Young white man talking to a doctor

Is PrEP right for you?

Clinically reviewed and updated by Nancy Kupka, PhD, RN Oct 16, 2022 • 5 min

Even though people living with HIV are now enjoying long, healthy lives, you still want to do whatever you can to protect yourself against the virus. If you're someone who engages in sex with multiple partners, has a partner with HIV, or shares needles or syringes, PrEP is something you may want to consider after consulting with your provider.

Here's what you need to know.

What is PrEP?

PrEP stands for pre-exposure prophylaxis. It is a pill you take that may help prevent you from contracting HIV.

How does PrEP prevent HIV?

PrEP doesn't work the same way that vaccines work. Instead of preparing your body to combat a particular disease, PrEP medication lives in your bloodstream, helping to prevent HIV from taking hold in your cells.

Here's how it works: When taken every day, the medication blocks an enzyme called HIV reverse transcriptase. When this enzyme is blocked, the virus cannot make more copies of itself in your body, and therefore can't spread.

Do you have to take PrEP every day to prevent HIV?

It's important to take PrEP as it is prescribed by your provider. Talk to your provider about the most effective way to take PrEP to help protect against HIV.

How effective is PrEP?

When it's taken correctly, PrEP is about 99% effective for preventing the sexual transmission of HIV. It's about 74% effective for preventing HIV transmission through injected drugs and needle sharing.

Is it possible to get HIV while taking PrEP?

Because PrEP isn't 100% effective, there is still a risk of getting HIV while taking PrEP. However, the biggest barrier to effectiveness is not taking PrEP as prescribed. If you are taking PrEP as prescribed by your provider, it may dramatically decrease your risk of contracting HIV.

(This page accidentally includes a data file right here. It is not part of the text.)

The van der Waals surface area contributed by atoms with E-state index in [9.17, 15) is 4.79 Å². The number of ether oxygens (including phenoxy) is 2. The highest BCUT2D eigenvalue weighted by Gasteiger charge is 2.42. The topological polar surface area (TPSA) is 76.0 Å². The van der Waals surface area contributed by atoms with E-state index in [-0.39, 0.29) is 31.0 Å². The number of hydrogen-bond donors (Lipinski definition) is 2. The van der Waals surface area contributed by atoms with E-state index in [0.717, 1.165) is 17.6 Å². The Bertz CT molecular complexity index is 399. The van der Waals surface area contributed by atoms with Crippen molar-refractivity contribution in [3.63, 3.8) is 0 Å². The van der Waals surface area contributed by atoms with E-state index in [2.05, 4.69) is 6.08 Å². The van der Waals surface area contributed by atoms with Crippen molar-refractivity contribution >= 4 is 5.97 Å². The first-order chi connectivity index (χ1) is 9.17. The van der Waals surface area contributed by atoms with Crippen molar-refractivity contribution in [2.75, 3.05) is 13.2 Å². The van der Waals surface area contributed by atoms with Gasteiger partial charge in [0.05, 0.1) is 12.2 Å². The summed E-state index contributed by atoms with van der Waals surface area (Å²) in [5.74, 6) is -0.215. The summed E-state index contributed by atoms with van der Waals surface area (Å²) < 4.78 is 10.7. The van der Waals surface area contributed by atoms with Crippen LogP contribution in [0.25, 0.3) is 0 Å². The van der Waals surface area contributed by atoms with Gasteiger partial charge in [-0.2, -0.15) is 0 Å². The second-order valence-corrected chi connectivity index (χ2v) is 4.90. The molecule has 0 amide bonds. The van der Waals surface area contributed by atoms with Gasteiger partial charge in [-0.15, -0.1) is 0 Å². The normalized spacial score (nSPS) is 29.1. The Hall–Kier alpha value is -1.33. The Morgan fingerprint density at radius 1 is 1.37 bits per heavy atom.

How long does it take for PrEP to be effective?

Depending on your individual circumstances, it may take up to 21 days for PrEP to be maximally effective. Don't forget to ask your healthcare provider about the most appropriate window for you personally.

Does PrEP have any side effects?

In some people, PrEP has some mild side effects, including nausea, diarrhea, headache, fatigue and stomach pain. However, these side effects generally go away over time. No significant negative health effects have been observed in people taking PrEP.

Do I still need to use condoms while taking PrEP?

Yes, you still need to use condoms while taking PrEP. PrEP isn’t 100% effective and doesn't protect against other sexually transmitted infections (STIs). Studies have shown that latex condoms provide an effective barrier against even the smallest STI pathogens.

How do I get PrEP?

You'll need to talk to a healthcare provider to get PrEP, since it requires a prescription. Your provider will need to test you for HIV, as well as do a health screening to make sure PrEP is the right fit for you. You can make an appointment with your provider, talk to an HIV-trained pharmacist at your local Walgreens, or visit a health clinic like Planned Parenthood to get started on your PrEP journey.

How Walgreens can help

If you've gotten a prescription from your healthcare provider, it's time to head to your local Walgreens. We can fill your prescription for you. If you don't have health insurance, we can also help you get PrEP for free. We've partnered with the Department of Health and Human Services on the Ready, Set, PrEP program. To qualify for the program, you must be HIV-negative, have no drug coverage, and hold a valid prescription for PrEP. You can learn more about the HHS's Ready, Set, PrEP Program by visiting or calling HHS at 855-447-8410.

Published October 2020. Clinically reviewed and updated by Nancy Kupka PhD, RN, October 2022.

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